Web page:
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Debating organics

Published in Irish Farmers Monthly, July 2008, Page 8. Scans of Matt O'Keeffe's original article page 1, page 2, printed version of text below and Matt's reply. NB. Changes have been made by the editor (for space, etc., reasons) from the text below which is 'as sent' to the IFM.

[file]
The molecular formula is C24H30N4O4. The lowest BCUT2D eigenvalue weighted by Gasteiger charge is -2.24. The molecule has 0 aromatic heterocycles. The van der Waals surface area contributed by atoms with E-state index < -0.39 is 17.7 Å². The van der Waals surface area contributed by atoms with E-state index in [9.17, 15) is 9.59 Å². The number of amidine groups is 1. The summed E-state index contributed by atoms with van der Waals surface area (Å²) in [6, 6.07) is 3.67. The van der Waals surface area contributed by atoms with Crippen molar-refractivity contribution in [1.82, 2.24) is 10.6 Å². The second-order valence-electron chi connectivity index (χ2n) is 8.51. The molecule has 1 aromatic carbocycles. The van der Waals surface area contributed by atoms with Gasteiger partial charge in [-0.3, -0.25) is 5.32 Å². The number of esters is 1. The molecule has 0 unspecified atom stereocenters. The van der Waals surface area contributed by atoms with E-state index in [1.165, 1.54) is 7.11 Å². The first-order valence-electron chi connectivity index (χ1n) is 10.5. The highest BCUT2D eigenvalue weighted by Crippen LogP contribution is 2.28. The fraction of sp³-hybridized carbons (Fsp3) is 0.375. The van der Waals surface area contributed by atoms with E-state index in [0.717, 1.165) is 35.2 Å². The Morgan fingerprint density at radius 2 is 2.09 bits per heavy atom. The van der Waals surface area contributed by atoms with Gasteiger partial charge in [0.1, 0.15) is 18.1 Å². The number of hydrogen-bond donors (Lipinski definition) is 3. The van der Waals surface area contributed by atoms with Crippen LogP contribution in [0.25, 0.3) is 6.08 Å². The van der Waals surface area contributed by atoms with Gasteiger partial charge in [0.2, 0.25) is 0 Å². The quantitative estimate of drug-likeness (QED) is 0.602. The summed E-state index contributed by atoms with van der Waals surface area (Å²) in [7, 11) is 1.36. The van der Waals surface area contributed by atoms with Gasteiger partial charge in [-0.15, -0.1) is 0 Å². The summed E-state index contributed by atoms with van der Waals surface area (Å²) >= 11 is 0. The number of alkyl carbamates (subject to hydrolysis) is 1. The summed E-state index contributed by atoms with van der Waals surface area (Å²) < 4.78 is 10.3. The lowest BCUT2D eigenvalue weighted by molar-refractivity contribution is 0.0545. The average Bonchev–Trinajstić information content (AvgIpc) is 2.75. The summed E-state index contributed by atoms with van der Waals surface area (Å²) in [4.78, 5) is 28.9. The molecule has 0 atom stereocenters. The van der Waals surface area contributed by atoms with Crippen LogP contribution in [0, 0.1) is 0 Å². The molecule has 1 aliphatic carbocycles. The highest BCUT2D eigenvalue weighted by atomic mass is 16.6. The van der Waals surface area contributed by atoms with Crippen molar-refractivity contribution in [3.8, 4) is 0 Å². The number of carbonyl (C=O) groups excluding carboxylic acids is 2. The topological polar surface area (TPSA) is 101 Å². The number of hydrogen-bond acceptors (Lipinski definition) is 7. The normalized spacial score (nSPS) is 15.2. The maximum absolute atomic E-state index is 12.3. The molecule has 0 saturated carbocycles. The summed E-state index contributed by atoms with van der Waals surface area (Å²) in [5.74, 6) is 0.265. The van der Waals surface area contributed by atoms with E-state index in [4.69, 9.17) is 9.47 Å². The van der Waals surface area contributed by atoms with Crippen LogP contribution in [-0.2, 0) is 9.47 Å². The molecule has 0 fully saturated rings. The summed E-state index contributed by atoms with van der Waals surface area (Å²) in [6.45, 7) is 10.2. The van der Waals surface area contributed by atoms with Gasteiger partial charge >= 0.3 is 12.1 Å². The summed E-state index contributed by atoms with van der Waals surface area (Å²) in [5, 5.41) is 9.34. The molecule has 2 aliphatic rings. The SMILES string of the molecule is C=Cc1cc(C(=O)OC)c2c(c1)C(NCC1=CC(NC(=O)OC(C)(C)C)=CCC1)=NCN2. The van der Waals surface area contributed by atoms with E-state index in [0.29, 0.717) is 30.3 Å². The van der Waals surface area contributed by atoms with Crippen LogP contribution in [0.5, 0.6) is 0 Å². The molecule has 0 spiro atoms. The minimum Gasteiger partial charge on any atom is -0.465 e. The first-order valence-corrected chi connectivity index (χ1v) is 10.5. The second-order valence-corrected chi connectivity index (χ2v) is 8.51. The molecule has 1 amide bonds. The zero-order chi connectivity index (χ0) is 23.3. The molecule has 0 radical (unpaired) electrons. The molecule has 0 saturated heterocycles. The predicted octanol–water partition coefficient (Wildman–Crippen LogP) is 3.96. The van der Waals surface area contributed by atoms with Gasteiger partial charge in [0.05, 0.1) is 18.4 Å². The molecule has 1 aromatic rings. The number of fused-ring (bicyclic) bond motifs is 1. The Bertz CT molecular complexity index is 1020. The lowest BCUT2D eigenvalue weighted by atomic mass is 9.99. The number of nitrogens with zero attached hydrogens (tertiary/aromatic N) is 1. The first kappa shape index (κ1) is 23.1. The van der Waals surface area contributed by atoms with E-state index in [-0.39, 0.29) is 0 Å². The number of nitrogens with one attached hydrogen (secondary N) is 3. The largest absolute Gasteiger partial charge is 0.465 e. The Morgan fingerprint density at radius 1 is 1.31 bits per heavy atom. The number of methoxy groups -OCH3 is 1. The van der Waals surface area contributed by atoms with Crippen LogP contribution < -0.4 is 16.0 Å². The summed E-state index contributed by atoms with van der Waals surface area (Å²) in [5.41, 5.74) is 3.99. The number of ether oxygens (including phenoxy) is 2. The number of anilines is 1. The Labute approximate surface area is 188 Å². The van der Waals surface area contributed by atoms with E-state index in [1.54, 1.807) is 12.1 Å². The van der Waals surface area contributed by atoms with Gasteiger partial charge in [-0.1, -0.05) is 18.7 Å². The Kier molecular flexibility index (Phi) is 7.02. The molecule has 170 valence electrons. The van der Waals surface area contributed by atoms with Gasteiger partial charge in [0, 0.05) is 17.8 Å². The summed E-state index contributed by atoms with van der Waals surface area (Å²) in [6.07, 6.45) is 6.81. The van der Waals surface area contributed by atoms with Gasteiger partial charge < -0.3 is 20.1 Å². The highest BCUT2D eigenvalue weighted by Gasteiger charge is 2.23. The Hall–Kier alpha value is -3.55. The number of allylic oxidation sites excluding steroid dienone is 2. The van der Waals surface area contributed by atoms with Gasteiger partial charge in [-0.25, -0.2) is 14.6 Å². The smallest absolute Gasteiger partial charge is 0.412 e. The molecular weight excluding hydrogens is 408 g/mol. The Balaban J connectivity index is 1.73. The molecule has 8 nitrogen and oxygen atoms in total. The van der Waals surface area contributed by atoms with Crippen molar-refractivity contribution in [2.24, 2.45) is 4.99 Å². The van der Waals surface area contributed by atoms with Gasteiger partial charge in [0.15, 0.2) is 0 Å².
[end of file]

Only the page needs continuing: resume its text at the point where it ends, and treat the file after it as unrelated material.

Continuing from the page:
I disagree with the comments in the March issue of IFM by Matt O’Keeffe stating that “there is no proof whatsoever that organic food is better than conventional [non-organic] food”.  As a scientist researching organic agriculture this struck me as pretty odd, as there is an increasing volume of good quality science that shows clear benefits of organic food.  The recently published ‘State of Science Review: Nutritional Superiority of Organic Foods’ (available from www.organic-center.org) is as good as you’ll currently get, it says “organic plant-based foods are, on average, more nutritious”.  Matt also said that science shows that how food is processed, cooked, etc., overrides the difference between organic and non-organic food.  However, there is no science researching this issue, and besides, it fundamentally misunderstands what organics is about.  Organic agriculture is much, much, more than ‘just’ how food is grown.  It is primarily a critique of the ‘global industrial agricultural system’, and secondarily an alternative, precautionary, whole-system approach to agriculture based in ecological science.  Since its earliest days in the 1930s organic agriculture promoted the ideas that agriculture should be a nation’s health and wellbeing service, by producing nutritionally high quality food, and what most countries call a ‘health service’ is a only ‘disease curing service’.  Organic food is synonymous with wholefood, fresh food, a balanced diet, slow food, minimal processing etc., i.e., the very things Matt says eliminates the difference between organic and non-organic food are as fundamental a part of organics as the farm system.  The predictions made by organic pioneers that the kinds of foods produced by the industrial food system would lead to national ill-health, look stunningly prescient as this is exactly what is happening with today’s obesity and other diet and wealth related disease epidemics. The cures suggested by scientists, e.g., the food pyramid, are increasingly similar to those presented by organics.